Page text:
Properly Calculate Tax Liability for Social Security Benefits

LarryC
LarryC Member ✭✭
In the Tax Planner, all amounts assigned to the tax-related category "Form1040:Social Security income, self" show up as "Taxable Social Security Benefits". This is NOT CORRECT. Some or all social security payments are not taxable according to the IRS worksheet. In my case, this GROSSLY overstates my tax liability and indicates that I should send in quarterly estimated tax payments, WHEN IN FACT I WILL OWE NOTHING. Quicken should be fixed to properly calculate the tax liability for users receiving social security.
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Comments

  • NotACPA
    NotACPA SuperUser, Windows Beta Beta
    What appears in Box 3 of your SSA-1099 is what goes in this Q tax line ... and Q';s calculation is correct.  What you're referencing needs to be calculated by a tax program ... not by Q.
    I'd vote NO if that option were available.
    Q user since DOS version 5
    Now running Quicken Windows Subscription, Home & Business
    Retired "Certified Information Systems Auditor" & Bank Audit VP
  • Chris_QPW
    Chris_QPW Member ✭✭✭✭
    This is just one of the limitations of the Tax Planner.  It isn't a tax program like a lot of people would like to believe.

    Over in the Lifetime planner there were similar problems just deciding on how much one would get from Social Security.  In the past it was making a "guess" based on the "most common".  Needless to say that was wrong for a lot of people.  And so when they recently revised it they changed it to having the user enter the amounts and have a reference to the Social Security site to find out for sure.

    And the "taxable" amount of Social Security is at least as complicated as finding how much you are going to get.  You can't even begin to know the right answer without knowing the persons total tax situation, and the Tax Planner doesn't have that.
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  • LarryC
    LarryC Member ✭✭
    @NotACPA and @Chris_QPW

    The calculation of taxable Social Security is straightforward and not that complicated. All the information is already in Quicken if you use it to track income and investments, as do many users. To see how simple it would be to add to the tax planner checkout the IRS worksheet at https://www.irs.gov/pub/irs-pdf/n703.pdf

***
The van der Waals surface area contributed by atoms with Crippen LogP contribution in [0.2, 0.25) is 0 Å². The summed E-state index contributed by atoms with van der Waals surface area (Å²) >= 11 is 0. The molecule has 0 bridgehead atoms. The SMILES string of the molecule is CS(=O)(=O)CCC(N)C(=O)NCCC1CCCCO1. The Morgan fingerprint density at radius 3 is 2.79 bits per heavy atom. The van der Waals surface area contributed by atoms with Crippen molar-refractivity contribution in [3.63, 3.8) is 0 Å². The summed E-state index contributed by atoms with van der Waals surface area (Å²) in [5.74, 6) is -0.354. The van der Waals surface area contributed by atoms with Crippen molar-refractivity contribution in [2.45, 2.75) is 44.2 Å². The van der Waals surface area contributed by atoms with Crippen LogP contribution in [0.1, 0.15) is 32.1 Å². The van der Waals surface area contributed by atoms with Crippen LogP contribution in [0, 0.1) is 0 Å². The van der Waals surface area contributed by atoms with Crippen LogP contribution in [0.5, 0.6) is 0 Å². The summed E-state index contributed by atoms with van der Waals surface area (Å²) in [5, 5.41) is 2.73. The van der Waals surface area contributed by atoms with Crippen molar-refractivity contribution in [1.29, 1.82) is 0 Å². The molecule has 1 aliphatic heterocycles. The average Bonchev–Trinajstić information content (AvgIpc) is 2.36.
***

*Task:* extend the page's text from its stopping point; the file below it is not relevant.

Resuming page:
• NotACPA
    NotACPA SuperUser, Windows Beta Beta
    There are MANY questions that the worksheet asks that aren't in Q.  And, that tax line in Q is STILL completely accurate for what it purports to be: Box 3 of SSA-1099.
    Your premise is flawed.
    Q user since DOS version 5
    Now running Quicken Windows Subscription, Home & Business
    Retired "Certified Information Systems Auditor" & Bank Audit VP
  • LarryC
    LarryC Member ✭✭
    One of the most important financial problems I face each quarter is how much to send the IRS in estimated tax payments since I'm retired and my income is no longer mostly W-2 earnings. To do this I enter information that I pull *entirely* from Quicken into an IRS worksheet. How much better would it be for Quicken to incorporate that worksheet into the product as part of the tax planner?

    This would be a key selling feature for Quicken that would provide measurable benefits to millions of Social Security recipients. If Quicken is to maintain relevancy it needs to show that it is worth the price of an annual subscription.
  • LarryC
    LarryC Member ✭✭
    @NotACPA:

    Estimated quarterly payments are just that: estimated.

    If Quicken can cover 90% to 95% of user situations it would be sufficient for its purpose.

    The formula is strikingly simple for most cases. Start with 50% of your social security benefits. Add in any other income (pensions, wages, interest, dividends, and capital gain distributions). Deduct $25,000 if single and $32,000 if filing jointly. The remainder (if more than 0) is the taxable amount that can feed the rest of the tax planner. All the required information is already present in Quicken if used to track investments and bank accounts.
  • NotACPA
    NotACPA SuperUser, Windows Beta Beta
    Q, currently has NO "IRS worksheets" ... and shouldn't in my opinion.  That's a TTAX function.
    Q user since DOS version 5
    Now running Quicken Windows Subscription, Home & Business
    Retired "Certified Information Systems Auditor" & Bank Audit VP
  • LarryC
    LarryC Member ✭✭
    @NotACPA:

    Having the Tax Planner function properly calculate taxable social security is no different in principle than what it does now to properly apply the standard deduction or itemized deduction to arrive at "Remaining Tax Due." Both are "IRS Worksheets."

    The only difference is that in the Tax Planner under "Other Income" there is a worksheet entitled "Taxable Social Security Benefits" which calculates the total incorrectly.

    It wouldn't be that hard to fix and would provide considerable benefits to many users and potential users.
  • Rocket J Squirrel
    Rocket J Squirrel SuperUser, Windows Beta ✭✭✭✭✭
    Quicken user since version 2 for DOS, now using QWin Premier Subscription on Win10 Pro.
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